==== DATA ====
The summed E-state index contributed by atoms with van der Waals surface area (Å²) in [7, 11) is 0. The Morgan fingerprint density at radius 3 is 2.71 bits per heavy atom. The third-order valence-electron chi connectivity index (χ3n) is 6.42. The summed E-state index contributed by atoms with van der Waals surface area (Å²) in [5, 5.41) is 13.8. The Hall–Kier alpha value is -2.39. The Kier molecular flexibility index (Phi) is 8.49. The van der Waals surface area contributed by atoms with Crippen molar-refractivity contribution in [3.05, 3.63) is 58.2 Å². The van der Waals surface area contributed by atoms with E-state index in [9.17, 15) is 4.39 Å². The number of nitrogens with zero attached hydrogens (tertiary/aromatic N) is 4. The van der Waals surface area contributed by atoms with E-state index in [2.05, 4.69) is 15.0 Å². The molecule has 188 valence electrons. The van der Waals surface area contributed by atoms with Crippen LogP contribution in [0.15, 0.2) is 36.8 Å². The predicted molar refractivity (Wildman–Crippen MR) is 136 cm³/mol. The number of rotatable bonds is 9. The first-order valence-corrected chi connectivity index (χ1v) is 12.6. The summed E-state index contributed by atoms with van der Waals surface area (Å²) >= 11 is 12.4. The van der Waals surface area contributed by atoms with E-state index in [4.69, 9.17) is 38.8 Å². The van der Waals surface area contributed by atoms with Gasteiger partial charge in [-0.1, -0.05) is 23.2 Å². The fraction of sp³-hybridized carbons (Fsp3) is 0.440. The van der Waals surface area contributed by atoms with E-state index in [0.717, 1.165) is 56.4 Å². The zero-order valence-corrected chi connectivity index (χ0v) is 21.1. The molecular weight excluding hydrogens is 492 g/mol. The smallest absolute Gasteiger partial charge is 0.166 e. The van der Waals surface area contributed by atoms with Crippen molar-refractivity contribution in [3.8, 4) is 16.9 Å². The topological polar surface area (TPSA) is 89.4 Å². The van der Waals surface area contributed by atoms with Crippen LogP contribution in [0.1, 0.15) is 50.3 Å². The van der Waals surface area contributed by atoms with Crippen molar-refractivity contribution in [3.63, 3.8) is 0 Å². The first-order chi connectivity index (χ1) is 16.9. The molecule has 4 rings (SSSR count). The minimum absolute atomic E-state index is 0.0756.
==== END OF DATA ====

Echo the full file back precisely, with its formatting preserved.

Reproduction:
The summed E-state index contributed by atoms with van der Waals surface area (Å²) in [7, 11) is 0. The Morgan fingerprint density at radius 3 is 2.71 bits per heavy atom. The third-order valence-electron chi connectivity index (χ3n) is 6.42. The summed E-state index contributed by atoms with van der Waals surface area (Å²) in [5, 5.41) is 13.8. The Hall–Kier alpha value is -2.39. The Kier molecular flexibility index (Phi) is 8.49. The van der Waals surface area contributed by atoms with Crippen molar-refractivity contribution in [3.05, 3.63) is 58.2 Å². The van der Waals surface area contributed by atoms with E-state index in [9.17, 15) is 4.39 Å². The number of nitrogens with zero attached hydrogens (tertiary/aromatic N) is 4. The van der Waals surface area contributed by atoms with E-state index in [2.05, 4.69) is 15.0 Å². The molecule has 188 valence electrons. The van der Waals surface area contributed by atoms with Crippen LogP contribution in [0.15, 0.2) is 36.8 Å². The predicted molar refractivity (Wildman–Crippen MR) is 136 cm³/mol. The number of rotatable bonds is 9. The first-order valence-corrected chi connectivity index (χ1v) is 12.6. The summed E-state index contributed by atoms with van der Waals surface area (Å²) >= 11 is 12.4. The van der Waals surface area contributed by atoms with E-state index in [4.69, 9.17) is 38.8 Å². The van der Waals surface area contributed by atoms with Gasteiger partial charge in [-0.1, -0.05) is 23.2 Å². The fraction of sp³-hybridized carbons (Fsp3) is 0.440. The van der Waals surface area contributed by atoms with E-state index in [0.717, 1.165) is 56.4 Å². The zero-order valence-corrected chi connectivity index (χ0v) is 21.1. The molecular weight excluding hydrogens is 492 g/mol. The smallest absolute Gasteiger partial charge is 0.166 e. The van der Waals surface area contributed by atoms with Crippen molar-refractivity contribution in [3.8, 4) is 16.9 Å². The topological polar surface area (TPSA) is 89.4 Å². The van der Waals surface area contributed by atoms with Crippen LogP contribution in [0.1, 0.15) is 50.3 Å². The van der Waals surface area contributed by atoms with Crippen molar-refractivity contribution in [3.63, 3.8) is 0 Å². The first-order chi connectivity index (χ1) is 16.9. The molecule has 4 rings (SSSR count). The minimum absolute atomic E-state index is 0.0756.